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Mitsotakis: “Yes” to same-sex marriage, “No” to surrogate mother

Prime Minister Kyriakos Mitsotakis revealed his legislation plans regarding the the marriage of same-sex couples and their right to have children. A topic that has stirred a heated debate in Greece but also withing the ruling conservative party with at least four cabinet ministers to oppose such a bill.

Note that the legislation regards civil marriage only and that same-sex couples have the right for a civil partnership agreement since 2018.

In an interview with state broadcaster ERT on Wednesday evening, Mitsotakis stated : Yes to same-sex marriage. But “No” to surrogate mother for male same-sex couples.

“They will have the possibility to a adopt but to not have a child through a surrogate mother,” the PM reportedly said. He implied, though, that children born to male couples through a surrogate mother abroad, will have their rights recognized.

Presenting the bill on same-sex marriage, the prime minister said that it complements the framework that already exists with the cohabitation agreement, while regarding procreation, which according to opinion polls has emerged as the major issue that divides society, he pointed out that for men same-sex couples will not be allowed to have a child through a surrogate mother, but the possibility of adoption..

It should be recalled that recent media leaks claimed that only male couples will be deprived of the right of a surrogate mother, however, the PM did not reveal significant details. He rather choose to argue on a few issues of concern that make the same-sex marriage necessary.

“Marriage is a conservative institution, it implies a concept of permanence. I will not bring something revolutionary, 20 European countries have legislated – 15 are within the EU, we will not discover gunpowder,” the PM noted.

He expressed concern about the children of same-sex couples, their rights or the absence of them as well as their future if one of the parents dies.

Most citizens have no objection to marriage and where there is always a reservation and he listens to it with concern, it is about what will happen to the children, the PM said.

“I have spoken with many of our fellow citizens who are affected by this upcoming legislation.

“Children exist today. And I don’t think anyone disputes a reality: that same-sex couples have children, and those children will not cease to exist, they will not disappear. However, these children, you know, do not have equal rights. And why don’t they have equal rights?”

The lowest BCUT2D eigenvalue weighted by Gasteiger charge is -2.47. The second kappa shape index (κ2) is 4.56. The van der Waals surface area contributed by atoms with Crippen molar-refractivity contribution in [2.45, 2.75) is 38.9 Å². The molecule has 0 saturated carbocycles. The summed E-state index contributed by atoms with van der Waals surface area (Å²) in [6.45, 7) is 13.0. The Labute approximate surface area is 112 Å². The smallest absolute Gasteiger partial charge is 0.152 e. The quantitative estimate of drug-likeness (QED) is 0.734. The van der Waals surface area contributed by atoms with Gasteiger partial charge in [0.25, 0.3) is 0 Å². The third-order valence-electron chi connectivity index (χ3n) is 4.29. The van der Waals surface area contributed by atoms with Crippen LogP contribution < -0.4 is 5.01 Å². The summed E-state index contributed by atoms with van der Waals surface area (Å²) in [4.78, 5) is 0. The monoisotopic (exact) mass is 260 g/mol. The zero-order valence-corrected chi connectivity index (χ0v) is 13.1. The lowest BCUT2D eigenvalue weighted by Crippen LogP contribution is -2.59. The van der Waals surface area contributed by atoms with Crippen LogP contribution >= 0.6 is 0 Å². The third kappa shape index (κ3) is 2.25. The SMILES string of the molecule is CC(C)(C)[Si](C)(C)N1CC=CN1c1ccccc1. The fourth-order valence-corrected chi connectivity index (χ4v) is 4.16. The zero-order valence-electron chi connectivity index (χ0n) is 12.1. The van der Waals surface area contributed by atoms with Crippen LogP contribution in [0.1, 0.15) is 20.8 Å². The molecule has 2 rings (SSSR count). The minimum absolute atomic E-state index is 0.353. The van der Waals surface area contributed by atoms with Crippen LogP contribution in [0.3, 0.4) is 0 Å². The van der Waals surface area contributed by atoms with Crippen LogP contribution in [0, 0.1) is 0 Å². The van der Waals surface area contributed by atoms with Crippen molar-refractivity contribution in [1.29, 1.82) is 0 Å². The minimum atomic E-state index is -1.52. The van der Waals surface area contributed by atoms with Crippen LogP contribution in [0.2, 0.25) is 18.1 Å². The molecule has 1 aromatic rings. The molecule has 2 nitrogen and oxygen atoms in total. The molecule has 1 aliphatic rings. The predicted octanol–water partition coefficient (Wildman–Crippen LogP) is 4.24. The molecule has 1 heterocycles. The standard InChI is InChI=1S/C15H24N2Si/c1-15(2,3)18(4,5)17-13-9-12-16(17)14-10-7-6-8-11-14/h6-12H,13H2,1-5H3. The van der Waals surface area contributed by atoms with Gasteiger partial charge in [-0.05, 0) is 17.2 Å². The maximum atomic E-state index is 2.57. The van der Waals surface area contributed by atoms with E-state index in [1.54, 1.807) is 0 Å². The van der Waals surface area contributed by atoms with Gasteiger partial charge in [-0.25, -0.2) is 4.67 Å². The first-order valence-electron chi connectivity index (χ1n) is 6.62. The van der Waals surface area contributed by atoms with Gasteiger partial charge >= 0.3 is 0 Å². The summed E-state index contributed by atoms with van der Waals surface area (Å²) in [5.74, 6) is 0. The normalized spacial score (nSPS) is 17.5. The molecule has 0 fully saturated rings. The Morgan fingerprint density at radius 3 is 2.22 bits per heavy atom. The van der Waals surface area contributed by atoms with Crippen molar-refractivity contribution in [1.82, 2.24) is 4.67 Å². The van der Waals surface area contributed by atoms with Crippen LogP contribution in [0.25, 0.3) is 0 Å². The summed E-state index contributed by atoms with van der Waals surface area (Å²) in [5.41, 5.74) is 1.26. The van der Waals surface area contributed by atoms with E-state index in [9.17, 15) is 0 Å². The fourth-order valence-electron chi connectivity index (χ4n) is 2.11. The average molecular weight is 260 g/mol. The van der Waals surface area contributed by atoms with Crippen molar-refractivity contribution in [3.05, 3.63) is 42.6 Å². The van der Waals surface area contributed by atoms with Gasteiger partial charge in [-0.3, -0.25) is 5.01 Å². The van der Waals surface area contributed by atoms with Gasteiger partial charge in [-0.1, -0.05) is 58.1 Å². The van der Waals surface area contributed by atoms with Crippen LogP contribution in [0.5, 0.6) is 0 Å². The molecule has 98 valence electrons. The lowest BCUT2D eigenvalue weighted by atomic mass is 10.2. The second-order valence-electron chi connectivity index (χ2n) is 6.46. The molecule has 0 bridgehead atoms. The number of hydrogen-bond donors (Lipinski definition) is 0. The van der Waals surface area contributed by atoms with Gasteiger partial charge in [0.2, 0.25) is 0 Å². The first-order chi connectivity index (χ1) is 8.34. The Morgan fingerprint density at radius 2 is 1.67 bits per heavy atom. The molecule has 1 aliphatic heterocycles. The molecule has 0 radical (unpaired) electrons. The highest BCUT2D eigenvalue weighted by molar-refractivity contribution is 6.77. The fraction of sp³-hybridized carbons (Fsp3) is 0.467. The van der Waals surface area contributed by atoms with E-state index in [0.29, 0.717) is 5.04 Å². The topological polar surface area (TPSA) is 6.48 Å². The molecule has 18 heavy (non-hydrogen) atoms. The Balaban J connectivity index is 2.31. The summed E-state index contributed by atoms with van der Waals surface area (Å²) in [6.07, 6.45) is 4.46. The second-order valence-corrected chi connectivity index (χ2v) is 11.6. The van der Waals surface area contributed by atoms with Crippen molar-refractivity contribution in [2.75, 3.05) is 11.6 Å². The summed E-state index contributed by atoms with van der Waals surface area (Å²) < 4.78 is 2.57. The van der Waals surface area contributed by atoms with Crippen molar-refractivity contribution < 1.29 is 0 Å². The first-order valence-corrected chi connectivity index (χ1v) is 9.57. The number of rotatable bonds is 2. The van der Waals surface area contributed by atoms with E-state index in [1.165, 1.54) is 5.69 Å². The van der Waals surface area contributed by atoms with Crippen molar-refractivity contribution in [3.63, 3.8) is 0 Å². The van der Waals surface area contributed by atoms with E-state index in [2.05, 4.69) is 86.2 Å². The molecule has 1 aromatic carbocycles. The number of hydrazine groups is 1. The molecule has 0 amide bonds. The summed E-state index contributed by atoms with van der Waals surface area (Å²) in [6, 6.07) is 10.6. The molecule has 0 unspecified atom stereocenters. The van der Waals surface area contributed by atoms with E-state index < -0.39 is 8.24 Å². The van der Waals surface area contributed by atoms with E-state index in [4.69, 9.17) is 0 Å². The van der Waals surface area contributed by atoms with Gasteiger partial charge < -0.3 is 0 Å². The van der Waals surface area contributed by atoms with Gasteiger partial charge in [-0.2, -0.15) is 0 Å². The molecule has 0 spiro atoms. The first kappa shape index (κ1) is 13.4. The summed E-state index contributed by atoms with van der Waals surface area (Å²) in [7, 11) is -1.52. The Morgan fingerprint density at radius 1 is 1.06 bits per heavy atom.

He spoke of a woman, a mother, who lives with her same-sex partner. If she dies, the partner has no rights to the child and the child will go to an institution.

“I honestly ask and look in the eyes of all those who may have some reservations about this issue: are we serving the rights of the children that already exist by not regulating the few children, the few couples who are ultimately affected by the issue? And it’s very concerning to them, you know. A child born abroad cannot become a Greek citizen because we in Greece simply do not recognize same-sex marriage.”

He pointed out at another serious issue children of such couples are confronted with: bulling..

“I hear a lot about bullying and it worries me too: when is there more or less bullying? When these are done in secret or when we openly discuss these issues? I think it’s probably more likely to happen in the first category because these kids do exist,” he said.

Regarding objections to the bill by conservative institutions such as the Greek Orthodox Church and parts of the society, Mitsotakis stressed: “I respect all opinions, I do not want to divide the Greek society. I absolutely respect our fellow citizens, who have a different opinion, as well as the Church.”

He added “the Church was against civil marriage and cremation and the State legislated respecting the role of the Church. We will listen to the views of the Church, but the State legislates, it does not co-legislate with the Church.”

PM Mitsotakis said that he wants this discussion to mature in society, before he brings the bill to the Cabinet. it is unclear whether the maturity of the Greek society will take place before or after the European elections.

He added that there would be no “party discipline” for voting ND MPs and ministers.

PS I guess, male homosexual couples could directly bring Greece to EU courts claiming ‘discrimination’.

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  1. Over recent months I have read about heterosexual couples killing and abusing their children.Also bullying has become a huge problem,once again in normal family situations.So why should same sex couples be punished. Whoever you are as long as your children are well looked after,loved and provided for,what’s the problem!

  2. Everybody has the right to their own opinions. Everybody has the right to express those opinions. NOBODY has the right to impose those opinions on somebody else. When governments pass laws they are effectively imposing their opinions on everybody and need to do so with great care, whatever opinions exist.

    Laws should be based on The Golden Rule. Effectively everything should be allowed with a single proviso – it must not do harm to somebody else. I am sure there will be grey areas but whatever decision is made in those areas it should apply to all. Either surrogacy is judged not to do harm to somebody else, in which case it should be allowed, or it is judged that it does do harm to somebody else, in which case it should be banned by law. If it is allowed then it must be allowed for all. As you point out, KTG, if it is allowed for some and not for others then that is a priori discrimination.